Thanksgiving is gone and Advent is upon us! Our friends are posting pictures of their decked halls and illuminated houses on Facebook. We can now listen to our Christmas Carols and holiday jingles with abandon. But do we have a Christmas witness?
“Of course we do,” you insist as you point to the kneeling shepherd positioned just behind Joseph in the crèche scene you recently set out on the buffet table. And next to him is Balthazar the Wise Man with his gift of myrrh. Yes, they were witnesses to the Advent, more or less (the magi didn’t actually make their appearance until Jesus was a toddler). But those aren’t the kind of witness we need.
Christmas requires a witness. Not a porcelain rendering of an historical witness, but a living, breathing testimony to what you yourself know.
This is a key theme in the account of Jesus’ birth in the Gospel of Luke. The unlikely heroes are those shepherds in your crèche. Although there are scholars who are hesitant to fully embrace the idea, it is generally believed that in first century Palestine the shepherd was a figure who occupied the outer edge of respectable society. He was possibly a dangerous man – at least an ambiguous one in his moral qualities. He was to be dealt with cautiously. And not at all on dark streets.
Perhaps the more cautious historians are correct and these men were not the dregs of Bethlehem. But they certainly lacked any rank among their class when it came to getting a good shift! Here they are in the dead of the night, confronted first by one angel and then by a mighty army of them. They are told of the long expected messiah’s birth, are given a sign by which they will recognize him, and they set off to find this Savior hailed by the hosts of heaven.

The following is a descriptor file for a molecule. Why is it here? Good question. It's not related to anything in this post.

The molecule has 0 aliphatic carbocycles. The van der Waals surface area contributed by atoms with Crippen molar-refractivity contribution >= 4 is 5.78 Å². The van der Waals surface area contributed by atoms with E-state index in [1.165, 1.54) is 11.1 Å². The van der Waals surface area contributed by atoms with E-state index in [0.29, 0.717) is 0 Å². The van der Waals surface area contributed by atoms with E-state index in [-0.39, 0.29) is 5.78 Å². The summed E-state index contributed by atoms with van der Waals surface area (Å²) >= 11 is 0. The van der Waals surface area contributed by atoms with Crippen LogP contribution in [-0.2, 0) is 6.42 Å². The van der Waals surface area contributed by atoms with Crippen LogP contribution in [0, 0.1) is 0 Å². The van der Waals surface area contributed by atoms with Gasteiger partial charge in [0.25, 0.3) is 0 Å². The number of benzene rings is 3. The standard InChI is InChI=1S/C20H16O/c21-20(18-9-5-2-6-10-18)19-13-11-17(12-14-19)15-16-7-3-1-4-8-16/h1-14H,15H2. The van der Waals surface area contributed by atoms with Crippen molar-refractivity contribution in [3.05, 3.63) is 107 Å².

Hurrying off, they found him. And they fell down and worshipped him. No, wait. It doesn’t say that does it! That is what the Magi do when they find him. But the shepherds do not stop and worship. In Luke’s gospel we read exactly what they did:
“When they had seen him, they spread the word concerning what had been told them about this child, and all who heard it were amazed at what the shepherds said to them… [then] the shepherds returned, glorifying and praising God for all the things they had heard and seen, which were just as they had been told.” (Luke 2:17-20)
These men are the first gospel evangelists mentioned in the New Testament. They leave the manger and tell their neighbors that the Son of David who is the Savior of his people has been born. They share what they heard the angels chant: God has been glorified and in the Messiah men can have peace.
It is fitting that these men be the first evangelists. God came in the person of Christ – in a human body which “had no beauty or majesty to attract us to him, nothing in his appearance that we should desire him.” (Isaiah 53:2). And so the first missionaries were men who likewise had no lofty credentials or social qualifications. These would not have been men we would have found attractive – or wanted to have pounding on our front door at midnight.
And consider what this unattractive Savior with a dodgy set of promoters would do. This Jesus would redeem lost sinners for all eternity. And these shepherds would win an enduring place in the hearts of God’s people everywhere.
With whom will you share what you have seen and heard about the Savior’s birth? Who lives in your Bethlehem who needs a Christmas witness?
N.B. The painting is a seventeenth century oil by Bartolomé Esteban Murillo c. 1657 – Adoración de los pastores.